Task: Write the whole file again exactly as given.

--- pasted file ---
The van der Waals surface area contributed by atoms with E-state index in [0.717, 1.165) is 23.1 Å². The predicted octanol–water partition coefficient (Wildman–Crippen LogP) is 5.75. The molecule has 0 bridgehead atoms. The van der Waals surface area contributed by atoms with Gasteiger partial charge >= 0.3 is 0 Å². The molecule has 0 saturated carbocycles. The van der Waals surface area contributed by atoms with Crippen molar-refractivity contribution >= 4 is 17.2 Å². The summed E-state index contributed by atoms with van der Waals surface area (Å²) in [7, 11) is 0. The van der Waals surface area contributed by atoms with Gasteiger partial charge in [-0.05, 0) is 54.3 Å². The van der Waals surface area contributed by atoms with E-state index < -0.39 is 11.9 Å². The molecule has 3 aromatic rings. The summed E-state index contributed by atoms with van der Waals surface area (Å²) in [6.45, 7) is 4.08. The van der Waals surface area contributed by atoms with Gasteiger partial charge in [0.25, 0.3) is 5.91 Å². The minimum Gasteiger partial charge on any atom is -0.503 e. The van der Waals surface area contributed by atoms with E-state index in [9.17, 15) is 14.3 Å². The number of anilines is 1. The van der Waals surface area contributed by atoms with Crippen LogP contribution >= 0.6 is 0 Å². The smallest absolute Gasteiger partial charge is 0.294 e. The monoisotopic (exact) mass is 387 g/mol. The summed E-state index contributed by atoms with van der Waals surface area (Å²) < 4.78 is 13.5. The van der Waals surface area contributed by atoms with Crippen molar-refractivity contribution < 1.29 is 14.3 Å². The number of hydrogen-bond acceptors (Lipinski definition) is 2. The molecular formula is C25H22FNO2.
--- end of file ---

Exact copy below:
The van der Waals surface area contributed by atoms with E-state index in [0.717, 1.165) is 23.1 Å². The predicted octanol–water partition coefficient (Wildman–Crippen LogP) is 5.75. The molecule has 0 bridgehead atoms. The van der Waals surface area contributed by atoms with Gasteiger partial charge >= 0.3 is 0 Å². The molecule has 0 saturated carbocycles. The van der Waals surface area contributed by atoms with Crippen molar-refractivity contribution >= 4 is 17.2 Å². The summed E-state index contributed by atoms with van der Waals surface area (Å²) in [7, 11) is 0. The van der Waals surface area contributed by atoms with Gasteiger partial charge in [-0.05, 0) is 54.3 Å². The van der Waals surface area contributed by atoms with E-state index < -0.39 is 11.9 Å². The molecule has 3 aromatic rings. The summed E-state index contributed by atoms with van der Waals surface area (Å²) in [6.45, 7) is 4.08. The van der Waals surface area contributed by atoms with Gasteiger partial charge in [0.25, 0.3) is 5.91 Å². The minimum Gasteiger partial charge on any atom is -0.503 e. The van der Waals surface area contributed by atoms with E-state index in [9.17, 15) is 14.3 Å². The number of anilines is 1. The van der Waals surface area contributed by atoms with Crippen LogP contribution >= 0.6 is 0 Å². The smallest absolute Gasteiger partial charge is 0.294 e. The monoisotopic (exact) mass is 387 g/mol. The summed E-state index contributed by atoms with van der Waals surface area (Å²) < 4.78 is 13.5. The van der Waals surface area contributed by atoms with Crippen molar-refractivity contribution < 1.29 is 14.3 Å². The number of hydrogen-bond acceptors (Lipinski definition) is 2. The molecular formula is C25H22FNO2.